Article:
The public meeting further resolved, "This meeting is taking the solemn vow to carry out the struggle for independence resting full confidence on the leadership of the Father of the Nation Bangabandhu Sheikh Mujibur Rahman and urging every one, irrespective of party affiliation, to join the struggle for independence of Bangladesh."

Conferring upon himself with the distinction of making such a public declaration of independence on March 2, one can only conjecture how he could abase himself to assert that he joined the war of liberation only after he heard the call made by an unknown major of that time. It would be only natural to enquire that when he took leave of Bangabandhu on the fateful night of March 25, did Bangabandhu advise him to wait for someone's call to start the war of liberation for independence for which he takes great pride, even today, to read the declaration on March 2? If he thought Bangabandhu was such an injudicious leader, what logic propelled him to associate himself with the section of liberation force that carried Mujib's name? What pursuit prompted him to take another vow to establish his so-called scientific socialism under his "great leadership" right after the liberation?

Another former minister, a current MP, and then a junior officer, has underlined Sheikh Mujib's ineptitude as a leader, since he, allegedly, did not pay heed to a group of Bengali soldiers' (stationed in Chittagong) advice to declare the independence of Bangladesh in early March. Without contesting the frivolous counsel, albeit not even attested by any authoritative account, it would be sufficient enough to rebut that the liberation war was not an adventure game.

Unilateral and public declaration of independence without justifiable provocation could hardly command the support of the international community without while the war of liberation would have been short-lived indeed. It would have been a self-inflicting catastrophe of astronomical magnitude at the expense of the ethnic cleansing of millions of more lives and of the subjugation of the Bengali nation for the foreseeable future. AL's six-point programme, as was endorsed by people in the general election, was a Magna Carta for quasi-independence, not for absolute independence.

To justify the transition from the mandate of a quasi to a complete independence, the formal declaration of independence (April 10, 1971) contained five "whereas" clauses that included: "whereas instead of fulfilling their promise ... Pakistan authorities declared an unjust and treacherous war." The corroborating words of the enemy General, Rao Forman Ali, also attested that sequential transition when he said, "after the postponement of National Assembly, he (Mujib) came to the conclusion that the combined forces of the Military and the PPP would not let materialise his desire to rule Pakistan. Therefore, he decided to be the father of a new nation."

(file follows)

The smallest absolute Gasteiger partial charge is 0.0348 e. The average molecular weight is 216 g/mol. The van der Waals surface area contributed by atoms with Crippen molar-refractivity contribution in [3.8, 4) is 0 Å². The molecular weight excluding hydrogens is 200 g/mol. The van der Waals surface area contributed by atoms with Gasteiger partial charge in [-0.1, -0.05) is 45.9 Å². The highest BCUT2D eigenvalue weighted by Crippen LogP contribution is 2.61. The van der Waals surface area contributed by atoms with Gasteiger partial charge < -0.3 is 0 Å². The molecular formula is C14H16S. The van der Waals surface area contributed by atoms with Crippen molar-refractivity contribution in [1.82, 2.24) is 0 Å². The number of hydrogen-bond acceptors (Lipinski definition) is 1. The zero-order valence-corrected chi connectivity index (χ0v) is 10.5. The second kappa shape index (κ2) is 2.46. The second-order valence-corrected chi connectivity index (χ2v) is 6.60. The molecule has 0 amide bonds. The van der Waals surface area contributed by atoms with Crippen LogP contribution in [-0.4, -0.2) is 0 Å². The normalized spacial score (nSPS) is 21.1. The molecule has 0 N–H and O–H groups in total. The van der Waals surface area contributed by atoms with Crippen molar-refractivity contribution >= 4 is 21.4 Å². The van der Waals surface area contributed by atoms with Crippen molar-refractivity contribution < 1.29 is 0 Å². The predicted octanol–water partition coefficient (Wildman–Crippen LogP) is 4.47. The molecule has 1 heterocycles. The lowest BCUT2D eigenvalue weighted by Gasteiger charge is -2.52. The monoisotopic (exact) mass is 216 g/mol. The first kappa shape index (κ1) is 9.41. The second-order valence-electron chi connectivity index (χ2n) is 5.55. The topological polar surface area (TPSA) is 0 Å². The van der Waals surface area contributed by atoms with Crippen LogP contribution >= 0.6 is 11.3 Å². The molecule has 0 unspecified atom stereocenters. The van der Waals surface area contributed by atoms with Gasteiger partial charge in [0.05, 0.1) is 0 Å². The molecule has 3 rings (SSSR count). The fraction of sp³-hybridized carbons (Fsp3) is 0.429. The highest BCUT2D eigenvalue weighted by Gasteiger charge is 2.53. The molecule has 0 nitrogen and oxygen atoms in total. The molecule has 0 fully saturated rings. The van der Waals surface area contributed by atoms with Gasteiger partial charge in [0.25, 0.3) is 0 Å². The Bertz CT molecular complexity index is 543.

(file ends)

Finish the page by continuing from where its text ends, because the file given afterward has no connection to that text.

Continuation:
Bangabandhu was the main force and the spirit of the Bengali nationhood. If anyone did anything to accelerate the process during the crucial nine months, at home and abroad, it was done invoking his name. It was he who unified the nation and brought us together to a height we have never reached either before or since. During the nine months of genocide, armed struggle, and untold sufferings, his name glowed ceaselessly in the hearts of millions.

In the words of affirmation by General Rao Forman Ali: "90 per cent of the people of Bangladesh were taken in by the magical power of Sheikh Mujib, and they were ready to sacrifice their lives for the creation of Bangladesh." It is imperative for any prudent leadership of the nation to evoke the only glorious chapter of history with a view to make it the rallying point to induce patriotism, an indispensable pre-requisite for national unity. Quite to the contrary, history is being revoked, not invoked, and the much-cherished national unity remains, forever, an illusion.

Dr. Mozammel H. Khan is a Professor and the Head of Mechanical Engineering and Quality Engineering Departments of Sheridan Institute of Technology and Advanced Learning, Ontario, Canada.